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 | By Theresa Stratford

Making Amends With the Sins of Our Forefathers

Natalie Burt found herself in the same situation many of us did in 2020 — with extra time on her hands during the pandemic shut downs.

She became interested in her genealogy and began researching on She also remembered that her grandfather had done some research of his own before his death. What piqued her interest as she sifted through the internet and the pages of her grandfather’s records were two brothers, Robert and Isham Chamblee, who were her great (times four) grandfather and uncle, respectively.

Research showed they moved to Alabama from North Carolina in the early 1800s and that they resided in an extant cabin. But what was this cabin, and why did the Chamblee brothers move together? She needed to find out more.

She made the haunting realization that Isham was a slave trader, and he was selling human beings from the front porch of the cabin in Alabama. Robert had a nearby watermill for grain.

Natalie got choked up as she retold the story of her discovery. She wondered how she could make amends for the sins of her forefathers. Many people would have stopped research there due to the shame and fear of what else they might uncover, but Natalie “wanted to do something,” she said, so she dug further. She discovered that the cabin was donated to Blountsville Historical Park in Blountsville, Alabama, and realized that she could go visit. Natalie gathered her family and planned a journey.

Her trip took place in 2021, which Pope Francis had proclaimed the year of St. Joseph — husband of Mary, stepfather of Jesus and terror of demons. The trip also happened to be during Lent and on the feast of St. Joseph, March 19.

Despite her discoveries and planned trip, there was still more. She later found out that her ancestors, the Chamblee brothers, died by suicide.

“It was a lot to take in,” she recounted. “I had so many questions. Did they feel accountable for the lives of the slaves?”

Due to the significance and timing of the Year of St. Joseph, Natalie and her family traveled to Alabama with the hopes of dedicating the cabin to the beloved saint. She FaceTimed family who could not attend so they could all pray together at the site. Attending with her family was her brother’s family from Indiana and a distant cousin, which made about 15 people.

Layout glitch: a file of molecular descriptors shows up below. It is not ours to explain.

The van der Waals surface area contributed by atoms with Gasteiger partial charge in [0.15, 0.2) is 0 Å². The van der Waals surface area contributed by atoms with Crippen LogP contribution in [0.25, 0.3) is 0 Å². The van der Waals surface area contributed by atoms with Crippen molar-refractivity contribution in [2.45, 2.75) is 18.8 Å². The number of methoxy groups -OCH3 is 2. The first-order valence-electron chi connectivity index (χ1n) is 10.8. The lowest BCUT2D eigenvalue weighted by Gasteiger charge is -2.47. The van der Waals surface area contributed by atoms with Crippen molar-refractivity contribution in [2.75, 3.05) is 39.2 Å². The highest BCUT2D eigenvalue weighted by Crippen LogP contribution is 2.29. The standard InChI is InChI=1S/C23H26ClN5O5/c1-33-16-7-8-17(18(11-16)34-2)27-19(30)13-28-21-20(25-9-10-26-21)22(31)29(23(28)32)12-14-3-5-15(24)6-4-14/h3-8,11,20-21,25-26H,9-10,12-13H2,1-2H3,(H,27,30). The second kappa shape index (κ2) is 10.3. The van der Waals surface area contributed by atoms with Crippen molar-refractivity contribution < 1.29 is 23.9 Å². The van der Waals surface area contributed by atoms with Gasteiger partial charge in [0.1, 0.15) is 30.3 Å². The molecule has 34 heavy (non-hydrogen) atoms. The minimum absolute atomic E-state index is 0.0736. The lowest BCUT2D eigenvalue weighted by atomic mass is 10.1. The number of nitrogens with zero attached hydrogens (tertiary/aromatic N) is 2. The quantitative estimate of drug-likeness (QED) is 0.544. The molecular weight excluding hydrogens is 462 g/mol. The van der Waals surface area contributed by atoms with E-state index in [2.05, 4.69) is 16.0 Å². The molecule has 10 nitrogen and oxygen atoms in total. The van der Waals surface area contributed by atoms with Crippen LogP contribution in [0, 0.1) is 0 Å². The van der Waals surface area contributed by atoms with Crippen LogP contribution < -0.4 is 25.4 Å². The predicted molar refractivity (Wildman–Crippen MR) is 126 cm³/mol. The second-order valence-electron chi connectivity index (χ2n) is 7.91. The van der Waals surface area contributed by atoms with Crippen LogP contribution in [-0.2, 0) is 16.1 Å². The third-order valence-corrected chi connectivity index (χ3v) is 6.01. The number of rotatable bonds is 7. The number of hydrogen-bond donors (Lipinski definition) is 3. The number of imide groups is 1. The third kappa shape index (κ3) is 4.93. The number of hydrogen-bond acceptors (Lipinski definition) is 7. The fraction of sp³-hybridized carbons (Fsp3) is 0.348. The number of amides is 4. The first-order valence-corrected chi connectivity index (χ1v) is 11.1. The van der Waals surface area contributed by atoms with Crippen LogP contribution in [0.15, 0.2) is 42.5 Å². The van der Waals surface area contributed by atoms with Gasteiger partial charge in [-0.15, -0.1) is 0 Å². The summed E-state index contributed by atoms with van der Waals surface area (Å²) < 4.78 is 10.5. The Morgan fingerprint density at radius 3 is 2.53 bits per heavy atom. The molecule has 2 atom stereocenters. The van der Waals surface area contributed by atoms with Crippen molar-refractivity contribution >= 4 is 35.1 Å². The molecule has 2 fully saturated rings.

They toured the property first. Natalie said it was surreal to see a chain on the door, which she was told was original to the cabin and used to restrain human beings waiting to be sold into slavery.

“The whole experience has been humbling,” she continued, “to find the sins of my forefathers and just to learn about the prejudice … I learned so much about how that mentality is passed down.” She added that we need to be mindful of conveying those messages to our children, since God created all people as brothers and sisters.

Natalie’s continued research eventually led to a man in Indiana with the last name Chamblee, and she knew the likelihood of him being a descendent of one of the enslaved Africans sold from the cabin.

She found out the man, who was a Catholic doctor, had passed away not long ago, but she was able to locate his sons who attended a Catholic church there.

“They gave me permission to contact them, and I told them the story.

I apologized for the sins of my ancestors, and I explained how I made the discovery,” she said.

Back at the cabin, one of the children in Natalie’s family accidentally left a St. Joseph prayer card behind. The owners of the property framed the prayer, and it now adorns a wall of the old structure.

“I’m hoping our prayers bring some peace,” she concluded. “It’s a reminder of how slavery touched so many lives — even still today.”

Theresa Stratford is a freelance writer for The Miscellany. She lives in Charleston with her husband and three children and attends Cathedral of St. John the Baptist. Email her at